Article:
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Monday, February 18, 2019  Spokane, Washington  Est. May 19, 1883
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A&E >  Art

Water themed exhibit of works by Chris Tyllia, Lisa Nappa and others opens at Saranac

Local ceramicist Lisa Nappa is passionate about water. Any kind of water. From oceans and lakes to puddles and droplets.

While discussing her upcoming water-themed show, “Displace” at Saranac Art Gallery with the exhibition’s co-organizer Chris Tyllia, Nappa couldn’t help but veer off-topic to show water pics on her phone. Of a gutter.

“I was like on the ground, flipping out about this gutter, and these joggers are running by, going: ‘That lady’s crazy!” Nappa said, bent over her phone. “I don’t know if I captured it, but the reflective quality was amazing.”

“Right, right,” chuckled Tyllia, “Water is mesmerizing.”

Tyllia is a former student of Nappa’s at Eastern Washington University in Cheney where Nappa teaches ceramics. Tyllia later earned a MFA in ceramics at Ohio State University before returning to his hometown of Spokane eight years ago. He also now teaches at EWU.

“(Tyllia) was one of the top ten students I’ve ever had,” Nappa said.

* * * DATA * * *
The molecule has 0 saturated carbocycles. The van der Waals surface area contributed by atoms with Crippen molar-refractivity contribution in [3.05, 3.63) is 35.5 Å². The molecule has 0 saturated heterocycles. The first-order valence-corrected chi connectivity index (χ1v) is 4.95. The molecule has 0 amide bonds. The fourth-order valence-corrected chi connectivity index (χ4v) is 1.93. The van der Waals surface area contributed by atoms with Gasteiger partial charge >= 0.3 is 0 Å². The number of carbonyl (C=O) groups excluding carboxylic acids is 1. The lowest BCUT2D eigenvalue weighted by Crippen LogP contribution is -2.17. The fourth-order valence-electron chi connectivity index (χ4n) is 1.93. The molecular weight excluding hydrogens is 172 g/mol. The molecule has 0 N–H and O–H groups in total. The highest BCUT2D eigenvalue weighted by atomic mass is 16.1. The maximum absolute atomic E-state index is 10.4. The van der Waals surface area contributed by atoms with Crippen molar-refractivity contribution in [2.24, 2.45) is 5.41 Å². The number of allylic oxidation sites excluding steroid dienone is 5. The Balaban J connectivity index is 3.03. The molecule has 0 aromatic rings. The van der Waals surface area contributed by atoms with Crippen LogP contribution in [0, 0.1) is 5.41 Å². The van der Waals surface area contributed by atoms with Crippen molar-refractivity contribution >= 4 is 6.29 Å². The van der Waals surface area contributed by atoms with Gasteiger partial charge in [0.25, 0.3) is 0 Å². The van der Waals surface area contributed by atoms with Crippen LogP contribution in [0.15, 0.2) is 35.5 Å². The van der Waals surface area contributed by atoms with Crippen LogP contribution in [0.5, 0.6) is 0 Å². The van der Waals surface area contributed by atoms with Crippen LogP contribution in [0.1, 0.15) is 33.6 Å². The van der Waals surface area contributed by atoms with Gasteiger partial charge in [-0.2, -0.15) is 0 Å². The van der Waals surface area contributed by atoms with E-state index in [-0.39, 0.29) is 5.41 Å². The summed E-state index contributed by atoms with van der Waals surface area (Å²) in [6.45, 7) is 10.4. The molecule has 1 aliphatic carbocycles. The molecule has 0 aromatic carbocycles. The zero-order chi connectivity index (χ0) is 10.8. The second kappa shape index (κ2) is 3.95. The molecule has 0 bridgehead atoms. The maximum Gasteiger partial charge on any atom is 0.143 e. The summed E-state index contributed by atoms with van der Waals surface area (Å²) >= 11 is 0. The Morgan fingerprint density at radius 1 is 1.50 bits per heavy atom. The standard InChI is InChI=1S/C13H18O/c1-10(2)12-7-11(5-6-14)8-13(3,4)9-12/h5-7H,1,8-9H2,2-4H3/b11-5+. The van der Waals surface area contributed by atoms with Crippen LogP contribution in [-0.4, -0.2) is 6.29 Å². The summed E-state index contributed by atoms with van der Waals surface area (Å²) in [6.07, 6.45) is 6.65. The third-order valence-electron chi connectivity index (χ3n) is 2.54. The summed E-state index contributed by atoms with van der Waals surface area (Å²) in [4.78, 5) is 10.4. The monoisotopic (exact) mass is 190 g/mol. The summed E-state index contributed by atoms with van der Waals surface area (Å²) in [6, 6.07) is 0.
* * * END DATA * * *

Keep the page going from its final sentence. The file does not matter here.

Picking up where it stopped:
The two artists also work together as members of the non-profit arts cooperative Saranac Art Projects. The show they’ve organized at the Saranac gallery, DISPLACE, opens this First Friday, with an artists’ reception from 5-8 p.m. The works on display will include ceramics by three other artists from diverse areas – Linda Casbon, Linda Swanson and Sandra Trujillo.

“Displace” first opened in Portland last month as part of the National Council on Education for the Ceramic Arts conference. The theme of the conference was “future flux,” so the subject of water was a natural fit. “It was very successful,” Nappa said. “We’re glad that the timing worked out to bring the show to Spokane.”

“Displace” focuses on water as a resource, a material, and a metaphor. “Water is change, movement and flux,” Tyllia said. “Once water is gone, the clay is frozen in time, it becomes an immutable history and tradition from which to study and evolve.”

Tyllia’s pieces in the show include “Immiscible,” a cast clay with little bubbles of white glaze seemingly floating in a dense mass of molten black glaze. Tyllia cut through the rough piece and polished parts of it to highlight the look of different types of liquids refusing to mix.

“I’m playing with casts almost as if they are water in a liquid state,” Tyllia explained.

Another ceramic exploration by Tyllia is “Desiccation Cracks.” It features multiple layers of underglaze and overglaze decoration, using computer cut vinyl stencils on a silicon carbon kiln shelf fragment. The effect is almost a parched earthscape. Tyllia’s question with the piece is “What happens when water leaves?” he said.

Tyllia’s pieces are typically technically difficult and often labor intensive. He is drawn to exploring the phenomenology of his own artistic methods. “This is where the science and the art blend,” Nappa said. “You can witness his understanding of the materials.”